Did Ukrainian President Viktor Yanukovych just outfox Russian President Vladimir Putin and make a complete fool out of the entire EU?
A string of events over the last week suggest that Yanukovych never had any intention of signing off on the free trade and association agreement at an EU summit in Vilnius at the end of November and always intended to join the rival Russia-led Customs Union trade club instead.
The trouble for Yanukovych was that going up against the hard-nosed Russians in any talks, the Ukrainian hand was incredibly weak. The dangers of throwing his lot in with the Russians are legion. Ukraine's oligarchs are worried about being overrun by their richer and more powerful Russian peers. Russia holds all the trump cards when it comes to modernising Ukraine's Soviet-era aviation and defence sectors. Russian banks are already big players on the local market. But worst of all, with the economy in recession and foreign exchange reserves plummeting, Ukraine is now possibly no more than a few months away from a financial crisis and sharp devaluation. In short: he wasn't in a very good bargaining position.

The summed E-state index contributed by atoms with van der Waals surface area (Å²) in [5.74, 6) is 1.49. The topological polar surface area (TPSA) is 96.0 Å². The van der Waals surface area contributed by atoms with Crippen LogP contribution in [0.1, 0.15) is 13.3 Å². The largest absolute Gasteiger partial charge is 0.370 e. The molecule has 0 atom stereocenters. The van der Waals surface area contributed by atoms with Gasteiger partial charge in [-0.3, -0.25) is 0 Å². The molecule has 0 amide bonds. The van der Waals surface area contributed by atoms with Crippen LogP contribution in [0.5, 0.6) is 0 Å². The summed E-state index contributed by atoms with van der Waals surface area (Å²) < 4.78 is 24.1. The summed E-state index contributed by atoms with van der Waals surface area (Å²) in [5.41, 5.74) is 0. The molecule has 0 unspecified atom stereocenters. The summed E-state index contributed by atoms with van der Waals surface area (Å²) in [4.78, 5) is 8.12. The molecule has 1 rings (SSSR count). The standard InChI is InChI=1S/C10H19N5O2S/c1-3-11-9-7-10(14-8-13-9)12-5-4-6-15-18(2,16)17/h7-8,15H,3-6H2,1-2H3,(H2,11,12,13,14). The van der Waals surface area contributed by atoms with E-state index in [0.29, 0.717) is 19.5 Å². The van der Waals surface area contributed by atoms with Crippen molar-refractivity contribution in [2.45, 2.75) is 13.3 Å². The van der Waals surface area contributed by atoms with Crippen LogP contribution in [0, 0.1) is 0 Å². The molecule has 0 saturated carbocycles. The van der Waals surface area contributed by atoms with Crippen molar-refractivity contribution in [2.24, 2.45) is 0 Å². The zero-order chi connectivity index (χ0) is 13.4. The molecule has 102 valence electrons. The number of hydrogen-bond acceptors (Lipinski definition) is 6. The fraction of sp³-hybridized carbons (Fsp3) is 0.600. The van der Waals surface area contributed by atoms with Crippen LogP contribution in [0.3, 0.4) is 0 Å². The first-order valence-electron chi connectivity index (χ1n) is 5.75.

However, Yanukovych has one extremely powerful trump card: Russia is desperate to set up an alternative trade club to the EU, his Eurasia Economic Union (EEU), which doesn't make much economic sense without Ukraine's participation. The Customs Union is the precursor to the EEU and came into being at the start of 2010, but is due to be replaced by the EEU in 2015. Currently Belarus and Kazakhstan are members, and Armenia and Tajikistan are in the midst of signing up.